PwC says consequences of failing to align strategy in SAAAME region ‘complex and far-reaching’
Reinsurers could be left stranded with no strong differentiation from their competitors if they fail to align the new realities of the emerging markets with their core strengths, PwC has warned.
PwC Bermuda’s insurance leader Arthur Wightman, who released his report Confronting the new market realities this week, said the consequences for reinsurers of growth in the South America, Africa, Asia and Middle East (SAAAME) markets significantly exceeding that in the US or Europe in the next five years were complex and far-reaching.
Wightman said the most attractive SAAAME markets were already overcrowded and fiercely competitive, suggesting that, with an increasing amount of manufacturing and commerce now flowing solely between SAAAME markets, trade patterns could be more complex than they are given credit for.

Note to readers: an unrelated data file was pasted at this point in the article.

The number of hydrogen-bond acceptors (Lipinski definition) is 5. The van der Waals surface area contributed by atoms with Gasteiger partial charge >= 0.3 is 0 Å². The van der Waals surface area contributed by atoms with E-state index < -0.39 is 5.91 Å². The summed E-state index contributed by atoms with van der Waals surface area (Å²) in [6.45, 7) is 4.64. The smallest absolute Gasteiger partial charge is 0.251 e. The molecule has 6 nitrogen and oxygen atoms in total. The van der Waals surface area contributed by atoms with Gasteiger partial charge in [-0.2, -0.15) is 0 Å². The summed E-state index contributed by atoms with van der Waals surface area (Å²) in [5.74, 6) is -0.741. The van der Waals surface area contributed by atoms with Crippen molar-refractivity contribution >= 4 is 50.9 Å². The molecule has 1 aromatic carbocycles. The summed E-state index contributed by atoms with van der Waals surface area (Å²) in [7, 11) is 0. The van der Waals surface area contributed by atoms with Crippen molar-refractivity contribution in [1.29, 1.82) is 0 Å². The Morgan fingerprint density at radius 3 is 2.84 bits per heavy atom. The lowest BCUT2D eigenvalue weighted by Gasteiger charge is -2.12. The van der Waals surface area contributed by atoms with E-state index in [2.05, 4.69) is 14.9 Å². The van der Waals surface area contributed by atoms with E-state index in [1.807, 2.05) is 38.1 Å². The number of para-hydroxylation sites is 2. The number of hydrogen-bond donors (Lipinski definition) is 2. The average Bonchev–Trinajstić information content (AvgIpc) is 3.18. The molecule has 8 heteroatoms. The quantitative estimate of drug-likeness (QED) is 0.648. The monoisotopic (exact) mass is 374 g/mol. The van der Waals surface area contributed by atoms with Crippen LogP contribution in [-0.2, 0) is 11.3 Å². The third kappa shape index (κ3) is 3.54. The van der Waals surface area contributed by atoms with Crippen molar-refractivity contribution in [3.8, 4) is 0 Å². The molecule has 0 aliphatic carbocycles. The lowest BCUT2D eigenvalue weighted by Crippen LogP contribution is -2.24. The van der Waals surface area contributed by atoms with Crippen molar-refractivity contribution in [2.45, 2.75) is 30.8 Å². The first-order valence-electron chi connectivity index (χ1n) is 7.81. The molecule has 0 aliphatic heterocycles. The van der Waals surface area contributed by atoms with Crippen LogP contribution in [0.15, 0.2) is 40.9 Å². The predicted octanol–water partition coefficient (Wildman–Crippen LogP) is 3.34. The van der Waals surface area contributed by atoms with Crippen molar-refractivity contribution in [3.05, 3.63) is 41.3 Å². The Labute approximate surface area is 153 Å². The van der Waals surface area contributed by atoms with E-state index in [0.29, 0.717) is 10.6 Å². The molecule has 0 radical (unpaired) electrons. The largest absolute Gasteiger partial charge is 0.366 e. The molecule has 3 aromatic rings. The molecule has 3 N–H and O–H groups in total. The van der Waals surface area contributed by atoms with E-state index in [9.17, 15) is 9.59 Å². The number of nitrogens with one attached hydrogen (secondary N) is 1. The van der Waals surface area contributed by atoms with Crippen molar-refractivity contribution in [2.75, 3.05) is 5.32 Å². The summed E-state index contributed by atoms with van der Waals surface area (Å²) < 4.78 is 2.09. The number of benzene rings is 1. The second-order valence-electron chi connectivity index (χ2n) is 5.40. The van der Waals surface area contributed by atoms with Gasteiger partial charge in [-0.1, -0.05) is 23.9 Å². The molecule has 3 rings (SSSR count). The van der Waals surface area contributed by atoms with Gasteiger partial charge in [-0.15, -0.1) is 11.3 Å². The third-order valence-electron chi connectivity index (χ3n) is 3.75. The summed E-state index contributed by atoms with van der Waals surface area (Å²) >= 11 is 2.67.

A further consideration is the risk of unforeseen losses in SAAAME markets, such as those resulting from business interruption losses, as well as new risk zones in SAAAME’s catastrophe risk clusters.
Wightman said: “There is no single answer to these issues as the reinsurance sector will always include businesses that build underwriting relationships and capabilities for the long-term, while others prefer to dip in and out quickly as rates move. Building on the basics of strategic clarity, differentiation and sharper risk understanding, smart reinsurers can create real value and win over investors.
“Reinsurers should devote more time to identifying their niche strengths in SAAAME markets to avoid undifferentiated and uncomfortable middle ground.”
PwC UK insurance partner James Quin said: “Investors in reinsurance tend to be value-driven and are often sceptical about whether expansion in SAAAME markets represents growth for growth’s sake. This is part of a broader concern as to whether investor and management interests are really aligned – a key reason why stocks trade below book value.
“To win investors over, reinsurers need to do more to articulate where, and more importantly why, the ‘best opportunities’ identified in SAAAME markets are right for their particular business.”